The Difference Between Saying You're A Writer And Actually BEING A Writer
edited: Wednesday, December 06, 2006
By Laurel Dewey
Rated "PG" by the Author.
Posted: Thursday, November 16, 2006
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What does it take to be a real writer?
If I had a dollar for every person who told me that they always wanted to write a book, I'd have enough money to upgrade the writing software on my iMac every month.
"I got a book inside me." I hear that a lot. My response? "Well, good Lord, get it out! I wouldn't want a book stuck inside me!"
I've spoken at a few writers' conferences and it always amazes me how many people claim to be writers but admit to being "terrified" by the prospect and have a difficult time actually sitting down to WRITE.
Hey, I hear you. Writing is not for the lazy or the indifferent. Writing can be hard work. To create something out of nothing...to sculpt a main character who is so real you want to look them up in the phone book and talk to them...to produce a story that continually makes the reader want to turn the page...all of these things require a strong creative spirit and a disciplined mind.
And that's an odd combination when you think about it. Creative people are not necessarily disciplined in their behavior and disciplined people are not necessarily creative. It's the old "left brain/right brain" argument. But, trust me, to be a successful writer, you MUST be both creative and disciplined.
You can always find an excuse why you can't write on a particular day. "Too busy" is a good one. "Not enough time in the day" is another popular excuse. Well, here's the stone cold truth: Like anything that's important to you, you have to MAKE the time to write. Whether that means getting up an hour early and writing (I've done that more times than I can tell you) or sacrificing part of your social life in order to have a chunk of time available to you (I've done that for years.)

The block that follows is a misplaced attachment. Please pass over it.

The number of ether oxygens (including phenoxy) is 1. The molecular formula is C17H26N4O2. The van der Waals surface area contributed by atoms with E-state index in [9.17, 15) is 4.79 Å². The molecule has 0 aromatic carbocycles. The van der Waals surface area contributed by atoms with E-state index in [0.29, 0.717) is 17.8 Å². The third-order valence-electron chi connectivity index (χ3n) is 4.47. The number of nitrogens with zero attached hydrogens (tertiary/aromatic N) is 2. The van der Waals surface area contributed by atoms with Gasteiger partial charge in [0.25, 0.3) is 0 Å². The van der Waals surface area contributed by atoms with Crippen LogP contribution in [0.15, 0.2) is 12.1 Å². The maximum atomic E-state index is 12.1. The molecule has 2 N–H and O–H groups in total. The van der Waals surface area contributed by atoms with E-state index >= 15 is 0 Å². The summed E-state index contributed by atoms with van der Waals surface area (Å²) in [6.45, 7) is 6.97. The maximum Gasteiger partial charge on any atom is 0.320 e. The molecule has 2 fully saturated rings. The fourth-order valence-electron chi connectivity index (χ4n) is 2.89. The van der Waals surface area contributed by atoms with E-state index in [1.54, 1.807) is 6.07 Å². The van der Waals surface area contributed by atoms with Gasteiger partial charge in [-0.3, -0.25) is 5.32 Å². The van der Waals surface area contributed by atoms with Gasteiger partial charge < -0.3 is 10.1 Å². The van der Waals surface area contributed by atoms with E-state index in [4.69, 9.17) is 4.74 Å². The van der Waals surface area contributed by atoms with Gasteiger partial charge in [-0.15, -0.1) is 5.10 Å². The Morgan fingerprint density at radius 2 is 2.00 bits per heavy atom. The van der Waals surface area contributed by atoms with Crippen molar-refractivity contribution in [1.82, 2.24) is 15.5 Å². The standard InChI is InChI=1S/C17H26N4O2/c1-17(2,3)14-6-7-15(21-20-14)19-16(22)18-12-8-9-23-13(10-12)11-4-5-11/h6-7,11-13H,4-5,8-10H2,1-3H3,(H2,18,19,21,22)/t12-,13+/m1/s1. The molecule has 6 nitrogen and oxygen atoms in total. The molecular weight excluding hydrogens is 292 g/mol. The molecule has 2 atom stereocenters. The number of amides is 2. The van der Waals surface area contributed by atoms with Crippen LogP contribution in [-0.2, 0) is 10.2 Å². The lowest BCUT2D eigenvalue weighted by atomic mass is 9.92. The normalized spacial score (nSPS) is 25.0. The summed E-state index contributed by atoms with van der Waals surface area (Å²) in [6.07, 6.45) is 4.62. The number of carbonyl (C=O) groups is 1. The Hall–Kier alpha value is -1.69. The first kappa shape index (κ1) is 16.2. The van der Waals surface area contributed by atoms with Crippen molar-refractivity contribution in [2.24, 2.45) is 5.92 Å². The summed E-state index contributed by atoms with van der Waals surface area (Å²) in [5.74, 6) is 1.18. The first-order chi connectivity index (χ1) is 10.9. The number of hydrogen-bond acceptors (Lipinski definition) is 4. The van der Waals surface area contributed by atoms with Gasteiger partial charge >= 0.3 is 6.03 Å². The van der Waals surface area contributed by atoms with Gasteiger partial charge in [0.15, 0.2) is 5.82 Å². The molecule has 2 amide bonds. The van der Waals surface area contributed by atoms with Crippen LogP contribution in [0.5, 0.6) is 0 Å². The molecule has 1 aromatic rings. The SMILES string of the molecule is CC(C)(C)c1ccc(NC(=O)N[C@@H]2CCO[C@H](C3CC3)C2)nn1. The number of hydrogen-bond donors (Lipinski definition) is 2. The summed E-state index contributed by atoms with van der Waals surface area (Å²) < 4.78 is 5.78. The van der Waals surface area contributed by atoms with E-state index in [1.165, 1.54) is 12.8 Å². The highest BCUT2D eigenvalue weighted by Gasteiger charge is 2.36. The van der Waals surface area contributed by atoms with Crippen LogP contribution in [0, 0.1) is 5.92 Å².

So, you get past all that and actually sit down to write your story. Good for you! But are you writing for the right reasons? If you write what you think is popular or what you think will make you money, you’re writing for the wrong reasons. You have to write from your heart. Truthfully, my debut novel, Protector was the first time I ever wrote from my heart and it made all the difference.
A literary professor in college told me that to be a good writer you had to “LOVE what you do. Engage in the process of creating great characters and stories. Believe in your protagonist as if they really existed. Feel their pain and have compassion for their weaknesses.” He was right. All of this takes tremendous energy and time but it’s what makes for a really good read.
You also have to risk being vulnerable. I say “risk” because for so many of us, being vulnerable is dangerous. It’s putting out this naked truth that anyone can shoot down or call “ordinary” or “boring.” You have to risk that reaction and still write if writing is your passion. Eventually, if you keep writing, your voice will find others of like minds.
And honestly, when all is said and done, you either are a writer or you’re not. Real writers have no choice—they write because if they don’t, they die inside. For real writers, writing is like breathing. When they don’t have the outlet for that expression, their life falls like lead around them. So, you either are a writer or you are not. I don’t believe you can teach someone to write and create great characters and stories. Sure, you can certainly teach someone how to conceptualize an idea and frame his or her story in a tighter outline, but you can’t teach talent. You can’t teach creativity. You either have it or you don’t. You can hone talent and encourage creativity, but you can’t take a workshop expecting to attain it.
And you can't build a fire of passion under someone. That flame has to come from their core.
So, are you still a writer?
If you answered, "Yes," get to work.